We got to the pool about 20 minutes late due to the acrylic separating from the capsule we had been using. We instead used a non-ideal capsule.

We tested the sonar. The new sonar algorithm using scikit-learn worked well, returning accurate distances to the buoy. If sonar can’t find the buoy, CV would think that sonar was still processing a request, so it wouldn’t send more requests to sonar. We created a temporary fix for this issue, but we weren’t able to test it since for no apparent reason the robot could no longer connect to the sonar for the rest of the pool test.

We recorded footage of the path markers using the bottom camera. We found that the path markers were very positively buoyant, and couldn’t be weighed down with the weights that we had at the pool. So, the swimmer held the path marker down with her foot while we recorded footage. Our first attempt at recording was unsuccessful, due to the bag file not saving the data, so we had to do it a second time for it to work. While doing this, we discovered that our custom camera autodiscovery only works for the front camera and not for the bottom camera (despite changing the MAC address). However, DepthAI autodiscovery works for the bottom camera.

We tested the recent changes to task planning, due to the migration to tf2. We found two bugs in the code, one in converting from Euler angles to quaternions and one in performing the tf2 conversion. Both have been addressed, and the robot now moves like normal.

We also set the controls settings to behave as it had before last week’s pool test. This allowed the robot to behave normally, without experiencing the issues we faced last Sunday. It was able to submerge and hold depth while remaining very stable.

We also tested if the yaw angle reported by state and the IMU changed as the robot was slowly rotated. This was found not to be the case; the yaw angle from state and IMU did change as expected as the robot was rotated. When the robot was commanded to submerge and hold position, it did not yaw (apart from PID oscillations). This is a positive sign that the recent updates to the IMU’s settings are helping, but further testing is needed before the issue can be considered to be solved.

When we started testing task planning, we ran the code without enabling controls. However, we did not realize that task planning itself enables controls. This fact, combined with the bug in converting from Euler angles to quaternions, caused the robot to roll 180 degrees; the robot became upside down. As soon as we saw this, we disabled controls and we pulled the robot out. We observed water inside the capsule, so we took it off and dried the capsule and electrical stack. Fortunately, no electrical components were damaged, and the robot still functioned like normal. We put the capsule back on and carried on with the rest of the pool test.

We removed the code in task planning that enabled controls automatically, and we will keep it that way. This means that the initial submerge function that we had written won’t be effective, so we will have to find a different way to do that.

There were several times during the pool test that the thruster Arduino disconnected. It would be helpful to switch it to serial, without using ROS, to prevent these issues.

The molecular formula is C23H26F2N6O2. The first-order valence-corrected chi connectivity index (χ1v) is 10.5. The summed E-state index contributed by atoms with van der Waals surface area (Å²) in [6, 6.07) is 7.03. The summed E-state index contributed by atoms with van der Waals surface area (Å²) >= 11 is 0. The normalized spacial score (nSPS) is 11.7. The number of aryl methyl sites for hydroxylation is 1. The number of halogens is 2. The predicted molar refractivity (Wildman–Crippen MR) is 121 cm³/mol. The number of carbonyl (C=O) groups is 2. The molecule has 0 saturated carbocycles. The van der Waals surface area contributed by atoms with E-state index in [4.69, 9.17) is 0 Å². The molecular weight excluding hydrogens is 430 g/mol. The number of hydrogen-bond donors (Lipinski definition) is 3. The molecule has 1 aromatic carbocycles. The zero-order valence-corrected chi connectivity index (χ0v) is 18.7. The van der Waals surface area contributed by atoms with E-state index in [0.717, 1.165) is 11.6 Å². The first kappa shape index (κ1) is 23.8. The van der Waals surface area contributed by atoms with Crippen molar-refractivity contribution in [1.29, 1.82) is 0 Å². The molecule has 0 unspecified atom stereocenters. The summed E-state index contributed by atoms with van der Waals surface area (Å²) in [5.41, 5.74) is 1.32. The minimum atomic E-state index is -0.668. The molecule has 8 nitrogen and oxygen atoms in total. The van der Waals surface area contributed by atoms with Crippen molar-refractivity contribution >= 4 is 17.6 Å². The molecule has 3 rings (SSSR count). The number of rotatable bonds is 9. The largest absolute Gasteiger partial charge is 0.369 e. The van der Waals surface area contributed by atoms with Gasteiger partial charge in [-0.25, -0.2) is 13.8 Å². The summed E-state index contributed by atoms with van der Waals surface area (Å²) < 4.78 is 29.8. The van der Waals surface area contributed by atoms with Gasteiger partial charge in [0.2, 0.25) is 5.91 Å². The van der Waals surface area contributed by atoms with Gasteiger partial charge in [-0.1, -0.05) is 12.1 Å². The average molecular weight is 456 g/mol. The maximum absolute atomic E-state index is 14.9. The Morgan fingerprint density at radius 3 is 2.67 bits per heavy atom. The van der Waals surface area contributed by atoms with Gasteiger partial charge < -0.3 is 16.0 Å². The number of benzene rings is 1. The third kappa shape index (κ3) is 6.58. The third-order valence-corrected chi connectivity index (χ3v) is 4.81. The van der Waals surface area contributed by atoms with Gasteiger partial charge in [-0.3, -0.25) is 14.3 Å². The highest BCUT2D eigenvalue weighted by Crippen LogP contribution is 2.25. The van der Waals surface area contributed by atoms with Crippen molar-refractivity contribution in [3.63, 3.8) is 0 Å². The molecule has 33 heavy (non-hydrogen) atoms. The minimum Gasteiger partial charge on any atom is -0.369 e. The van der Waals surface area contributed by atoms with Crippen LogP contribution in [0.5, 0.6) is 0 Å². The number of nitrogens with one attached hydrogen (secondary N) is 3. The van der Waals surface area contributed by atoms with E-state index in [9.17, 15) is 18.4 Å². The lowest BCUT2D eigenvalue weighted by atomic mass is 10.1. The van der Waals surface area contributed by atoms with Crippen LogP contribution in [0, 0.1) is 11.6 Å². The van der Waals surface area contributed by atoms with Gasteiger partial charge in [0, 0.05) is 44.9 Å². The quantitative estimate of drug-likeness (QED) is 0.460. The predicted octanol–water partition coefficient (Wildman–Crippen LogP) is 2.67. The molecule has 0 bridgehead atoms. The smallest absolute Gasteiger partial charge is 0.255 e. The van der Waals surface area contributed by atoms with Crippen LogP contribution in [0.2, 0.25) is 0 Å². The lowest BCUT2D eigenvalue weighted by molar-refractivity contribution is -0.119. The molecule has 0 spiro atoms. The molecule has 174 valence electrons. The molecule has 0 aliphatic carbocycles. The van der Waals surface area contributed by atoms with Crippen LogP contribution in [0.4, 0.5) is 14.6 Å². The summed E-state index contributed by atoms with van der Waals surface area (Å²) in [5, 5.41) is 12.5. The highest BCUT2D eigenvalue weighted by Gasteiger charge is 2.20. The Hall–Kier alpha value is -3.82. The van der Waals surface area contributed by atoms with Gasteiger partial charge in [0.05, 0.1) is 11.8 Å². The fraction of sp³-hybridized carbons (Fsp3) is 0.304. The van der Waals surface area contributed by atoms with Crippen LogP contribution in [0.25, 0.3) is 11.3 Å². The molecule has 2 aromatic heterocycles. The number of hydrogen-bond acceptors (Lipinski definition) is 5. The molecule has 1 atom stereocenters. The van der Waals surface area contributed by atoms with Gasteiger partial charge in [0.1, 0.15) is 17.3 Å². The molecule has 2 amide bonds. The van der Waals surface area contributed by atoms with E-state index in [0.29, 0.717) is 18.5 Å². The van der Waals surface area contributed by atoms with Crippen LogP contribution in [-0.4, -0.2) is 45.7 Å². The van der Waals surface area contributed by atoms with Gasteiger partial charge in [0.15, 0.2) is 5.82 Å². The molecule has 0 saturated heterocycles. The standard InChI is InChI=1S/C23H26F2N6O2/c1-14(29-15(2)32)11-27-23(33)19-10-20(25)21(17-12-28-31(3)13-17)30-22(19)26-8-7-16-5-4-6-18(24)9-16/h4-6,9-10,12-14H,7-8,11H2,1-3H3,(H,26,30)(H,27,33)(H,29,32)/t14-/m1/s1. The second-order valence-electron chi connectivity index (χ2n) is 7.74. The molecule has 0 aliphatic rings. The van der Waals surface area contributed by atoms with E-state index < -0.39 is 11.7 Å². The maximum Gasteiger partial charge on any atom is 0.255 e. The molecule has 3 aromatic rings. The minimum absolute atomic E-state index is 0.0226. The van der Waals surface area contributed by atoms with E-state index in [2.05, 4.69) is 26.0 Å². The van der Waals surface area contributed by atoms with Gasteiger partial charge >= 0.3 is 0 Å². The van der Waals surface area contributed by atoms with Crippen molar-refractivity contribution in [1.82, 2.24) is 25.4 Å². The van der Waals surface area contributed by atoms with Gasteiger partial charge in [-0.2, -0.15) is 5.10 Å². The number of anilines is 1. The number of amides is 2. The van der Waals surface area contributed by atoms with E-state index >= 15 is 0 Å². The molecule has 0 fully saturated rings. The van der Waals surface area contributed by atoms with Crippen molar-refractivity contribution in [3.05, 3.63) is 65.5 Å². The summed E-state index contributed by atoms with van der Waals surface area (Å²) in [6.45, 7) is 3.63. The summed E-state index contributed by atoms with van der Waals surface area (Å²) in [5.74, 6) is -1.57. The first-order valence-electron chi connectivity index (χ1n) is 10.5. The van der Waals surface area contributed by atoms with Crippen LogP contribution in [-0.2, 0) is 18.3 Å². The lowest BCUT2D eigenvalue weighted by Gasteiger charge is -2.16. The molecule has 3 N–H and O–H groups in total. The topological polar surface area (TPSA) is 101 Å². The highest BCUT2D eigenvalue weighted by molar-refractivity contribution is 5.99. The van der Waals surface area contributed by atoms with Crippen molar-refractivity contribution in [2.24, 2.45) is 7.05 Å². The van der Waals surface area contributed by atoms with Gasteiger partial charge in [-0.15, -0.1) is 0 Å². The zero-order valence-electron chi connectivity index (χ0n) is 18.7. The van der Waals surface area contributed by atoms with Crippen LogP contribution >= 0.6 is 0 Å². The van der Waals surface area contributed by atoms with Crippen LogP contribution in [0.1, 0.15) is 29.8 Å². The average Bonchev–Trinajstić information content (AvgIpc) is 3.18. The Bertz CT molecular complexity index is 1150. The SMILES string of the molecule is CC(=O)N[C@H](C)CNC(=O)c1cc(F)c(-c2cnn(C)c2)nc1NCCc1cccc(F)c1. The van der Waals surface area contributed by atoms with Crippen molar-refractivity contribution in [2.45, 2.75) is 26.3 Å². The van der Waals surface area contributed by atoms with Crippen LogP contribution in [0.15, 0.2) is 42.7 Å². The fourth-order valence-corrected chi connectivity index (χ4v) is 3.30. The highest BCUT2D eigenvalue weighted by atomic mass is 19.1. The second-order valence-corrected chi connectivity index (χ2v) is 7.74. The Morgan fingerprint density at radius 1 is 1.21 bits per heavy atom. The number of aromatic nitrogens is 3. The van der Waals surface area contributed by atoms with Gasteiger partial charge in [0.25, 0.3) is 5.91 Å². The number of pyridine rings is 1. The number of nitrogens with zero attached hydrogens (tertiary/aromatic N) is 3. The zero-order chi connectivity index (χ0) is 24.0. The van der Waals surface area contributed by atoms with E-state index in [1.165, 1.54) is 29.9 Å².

After we finished the pool test, we observed condensation inside the capsule. When we came back to the Foundry, we took the capsule off and discovered a large amount of water on the plate at the bottom. There seems to be a leak in either the capsule or one of the ports. It also suggested that the issue we had earlier with water inside the capsule was not entirely due to the robot flipping over; it was also partially due to some other issue with the capsule or ports.

All throughout, we were using the SONR underwater radio communication system, which made communication with the swimmer much easier. We found that if the receiver is turned on but audio is not transmitted for an extended period of time, the receiver turns off automatically, so it needs to be turned back on.


  • With scikit-learn’s clustering algorithm, sonar reports accurate distances to the buoy.
  • Path marker footage has been collected, albeit with Lilly’s leg.
  • All bugs related to task planning’s tf2 migration have been fixed, and it is functioning normally.
  • Controls settings have been reverted to what they were 2 weeks ago, and is functioning normally.
  • The IMU is reporting the correct yaw angle, although more testing is needed.
  • We did not have issues with the pressure sensor.
  • Underwater communication system works well.


  • CV needs to be able to send requests to sonar even when sonar can’t find the object.
  • Sonar needs to handle incoming requests, even while a request is being processed.
  • Sonar disconnects without any apparent reason.
  • Path markers need to be made negatively buoyant so they stay at the bottom of the pool.
  • A reliable method of connecting to both DepthAI cameras simultaneously is needed; we may need to refactor the DepthAI camera connect script.
  • Water seeps into the capsule due to a faulty capsule, port, or both.
  • A new initial submerge function is needed in task planning, one that does not require that controls be enabled automatically.
  • Thruster Arduino still disconnects from time to time; we should switch it to serial, without ROS.
  • One of the bottom thruster guards is partially broken (from before the pool test).
  • A humidity sensor in the capsule would be very useful to catch issues with water seepage early.